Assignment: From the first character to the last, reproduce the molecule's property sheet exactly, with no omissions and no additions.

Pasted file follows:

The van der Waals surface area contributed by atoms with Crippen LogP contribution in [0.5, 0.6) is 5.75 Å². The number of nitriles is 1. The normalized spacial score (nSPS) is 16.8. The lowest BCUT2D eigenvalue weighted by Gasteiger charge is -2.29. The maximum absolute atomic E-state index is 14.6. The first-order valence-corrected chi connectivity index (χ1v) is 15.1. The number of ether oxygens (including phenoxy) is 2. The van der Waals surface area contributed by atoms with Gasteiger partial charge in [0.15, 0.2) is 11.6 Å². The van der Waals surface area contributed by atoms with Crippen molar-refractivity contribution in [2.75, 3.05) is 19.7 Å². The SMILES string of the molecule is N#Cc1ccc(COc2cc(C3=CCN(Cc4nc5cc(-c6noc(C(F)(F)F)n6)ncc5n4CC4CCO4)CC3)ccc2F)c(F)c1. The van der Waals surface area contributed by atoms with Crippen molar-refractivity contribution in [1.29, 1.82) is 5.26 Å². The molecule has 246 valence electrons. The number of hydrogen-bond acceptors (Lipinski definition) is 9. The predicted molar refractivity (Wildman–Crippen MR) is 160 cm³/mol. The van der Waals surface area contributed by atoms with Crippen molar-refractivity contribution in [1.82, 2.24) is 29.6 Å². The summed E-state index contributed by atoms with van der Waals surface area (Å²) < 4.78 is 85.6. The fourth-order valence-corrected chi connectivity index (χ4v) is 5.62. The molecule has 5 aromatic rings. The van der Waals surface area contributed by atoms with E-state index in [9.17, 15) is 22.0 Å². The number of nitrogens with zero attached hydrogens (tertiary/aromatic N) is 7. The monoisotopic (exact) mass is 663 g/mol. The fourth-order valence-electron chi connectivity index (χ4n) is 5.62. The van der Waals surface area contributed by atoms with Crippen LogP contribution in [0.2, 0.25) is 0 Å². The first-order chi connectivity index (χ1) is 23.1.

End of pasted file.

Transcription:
The van der Waals surface area contributed by atoms with Crippen LogP contribution in [0.5, 0.6) is 5.75 Å². The number of nitriles is 1. The normalized spacial score (nSPS) is 16.8. The lowest BCUT2D eigenvalue weighted by Gasteiger charge is -2.29. The maximum absolute atomic E-state index is 14.6. The first-order valence-corrected chi connectivity index (χ1v) is 15.1. The number of ether oxygens (including phenoxy) is 2. The van der Waals surface area contributed by atoms with Gasteiger partial charge in [0.15, 0.2) is 11.6 Å². The van der Waals surface area contributed by atoms with Crippen molar-refractivity contribution in [2.75, 3.05) is 19.7 Å². The SMILES string of the molecule is N#Cc1ccc(COc2cc(C3=CCN(Cc4nc5cc(-c6noc(C(F)(F)F)n6)ncc5n4CC4CCO4)CC3)ccc2F)c(F)c1. The van der Waals surface area contributed by atoms with Crippen molar-refractivity contribution in [1.29, 1.82) is 5.26 Å². The molecule has 246 valence electrons. The number of hydrogen-bond acceptors (Lipinski definition) is 9. The predicted molar refractivity (Wildman–Crippen MR) is 160 cm³/mol. The van der Waals surface area contributed by atoms with Crippen molar-refractivity contribution in [1.82, 2.24) is 29.6 Å². The summed E-state index contributed by atoms with van der Waals surface area (Å²) < 4.78 is 85.6. The fourth-order valence-corrected chi connectivity index (χ4v) is 5.62. The molecule has 5 aromatic rings. The van der Waals surface area contributed by atoms with E-state index in [9.17, 15) is 22.0 Å². The number of nitrogens with zero attached hydrogens (tertiary/aromatic N) is 7. The monoisotopic (exact) mass is 663 g/mol. The fourth-order valence-electron chi connectivity index (χ4n) is 5.62. The van der Waals surface area contributed by atoms with Crippen LogP contribution in [0.2, 0.25) is 0 Å². The first-order chi connectivity index (χ1) is 23.1.